Let's talk about Recycling. Recycling worldwide is a catastrophe. There are only 4 countries in europe that have a recycling rate of above 50% for household garbage.
Current technologies can recycle gold, copper, aluminium and other well known metals.
The problem comes that there aren't really good enough technologies to recycle the small amounts of rare metals in tablets or smartphones. Sometimes even 50 mg to 100 mg of multiple REE's are used which makes it difficult to recycle properly.
Specialized recycling occurs for components like huge industrial magnets or certain types of batteries which contain larger quantities of neodymium/
Since recycling activities require huge amounts of energy and money too few entities are interested in doing it properly.

As of 2013 less that 1% of REE entered the recycling loop. REE have among the lowest recycling rate. Only HALF of REE elements are being or are capable of being recycled.
Even if you pay taxes for your electronics within the EU and even if you go to a central collection place there is no certainity that it will be recycled.
Cécile Remeur states that "a significant part of electronic products are sent outside of the EU where they might not be dismantled properly to reocver REE or being disposed in a environmentally friendly way."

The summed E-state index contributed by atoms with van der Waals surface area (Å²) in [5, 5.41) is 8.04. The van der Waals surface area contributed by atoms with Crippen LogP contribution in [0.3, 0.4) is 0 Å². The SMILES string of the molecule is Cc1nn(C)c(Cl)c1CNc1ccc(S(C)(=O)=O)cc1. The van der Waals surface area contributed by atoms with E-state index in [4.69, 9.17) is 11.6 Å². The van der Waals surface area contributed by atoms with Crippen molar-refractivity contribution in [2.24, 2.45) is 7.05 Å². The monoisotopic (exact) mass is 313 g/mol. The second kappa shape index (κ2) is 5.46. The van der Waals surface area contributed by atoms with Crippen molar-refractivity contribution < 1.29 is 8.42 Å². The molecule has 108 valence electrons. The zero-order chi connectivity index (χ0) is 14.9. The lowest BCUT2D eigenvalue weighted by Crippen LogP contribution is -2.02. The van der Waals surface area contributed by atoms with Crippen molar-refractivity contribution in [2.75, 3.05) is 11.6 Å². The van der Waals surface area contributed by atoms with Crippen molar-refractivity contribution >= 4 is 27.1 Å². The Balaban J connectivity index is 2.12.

There is also some good news. The US and the EU have signed some treaties back in 2012 to regulate some conflicting minerals. This means that companies will only be allowed to sell their products or import minerals if they can prove they've been using confilict free minerals!
One problem is that the regulation will take it's effect in 2021. The treaty only covers GOLD, Tin, tungsten and tantalum.

No other rare earth metal or conflicting mineral. They might have forgotten to include Cobalt which is used in battery creation. Children die for cobalt. Yet again, who cares?

It's also interesting to look at the recycling rates for each component.

The Solutions

We have 17 rare earth elements extremely usefull for our technology. The extraction process is extremely energy intensive and produces side effects. No recycling what so ever.

I've found that hydroelectricity is the most green energy of them all. Followed by surprise surprise nuclear energy. This was a shock. As a planet we will need take this into consideration if we really want a green environment.
Storing the radioactive waste can be done in a better way than the wastes of rare earth minerals are currently stored and it could prove to be even better.

What can we all do to solve these problems? Should we wait for someone else to regulate this?
The government is only going to regulate things when it's too late. It's time for each and every person do to something. Just a small change can have great benefits.